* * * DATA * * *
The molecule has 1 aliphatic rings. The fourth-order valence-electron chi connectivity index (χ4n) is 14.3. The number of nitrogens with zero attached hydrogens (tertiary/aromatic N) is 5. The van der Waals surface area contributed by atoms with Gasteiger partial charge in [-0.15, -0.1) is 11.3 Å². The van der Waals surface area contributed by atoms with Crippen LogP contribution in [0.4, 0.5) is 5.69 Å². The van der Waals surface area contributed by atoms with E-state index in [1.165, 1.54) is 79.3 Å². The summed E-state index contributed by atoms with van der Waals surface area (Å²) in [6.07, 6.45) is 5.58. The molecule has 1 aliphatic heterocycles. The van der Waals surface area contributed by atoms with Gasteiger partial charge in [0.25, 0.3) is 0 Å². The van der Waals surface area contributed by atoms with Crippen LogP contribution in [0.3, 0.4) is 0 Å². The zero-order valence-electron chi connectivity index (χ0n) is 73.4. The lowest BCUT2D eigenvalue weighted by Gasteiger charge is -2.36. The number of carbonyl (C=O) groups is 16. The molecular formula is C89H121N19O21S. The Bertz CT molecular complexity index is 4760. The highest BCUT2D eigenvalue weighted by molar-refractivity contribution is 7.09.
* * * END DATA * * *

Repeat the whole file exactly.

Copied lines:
The molecule has 1 aliphatic rings. The fourth-order valence-electron chi connectivity index (χ4n) is 14.3. The number of nitrogens with zero attached hydrogens (tertiary/aromatic N) is 5. The van der Waals surface area contributed by atoms with Gasteiger partial charge in [-0.15, -0.1) is 11.3 Å². The van der Waals surface area contributed by atoms with Crippen LogP contribution in [0.4, 0.5) is 5.69 Å². The van der Waals surface area contributed by atoms with E-state index in [1.165, 1.54) is 79.3 Å². The summed E-state index contributed by atoms with van der Waals surface area (Å²) in [6.07, 6.45) is 5.58. The molecule has 1 aliphatic heterocycles. The van der Waals surface area contributed by atoms with Gasteiger partial charge in [0.25, 0.3) is 0 Å². The van der Waals surface area contributed by atoms with Crippen LogP contribution in [0.3, 0.4) is 0 Å². The zero-order valence-electron chi connectivity index (χ0n) is 73.4. The lowest BCUT2D eigenvalue weighted by Gasteiger charge is -2.36. The number of carbonyl (C=O) groups is 16. The molecular formula is C89H121N19O21S. The Bertz CT molecular complexity index is 4760. The highest BCUT2D eigenvalue weighted by molar-refractivity contribution is 7.09.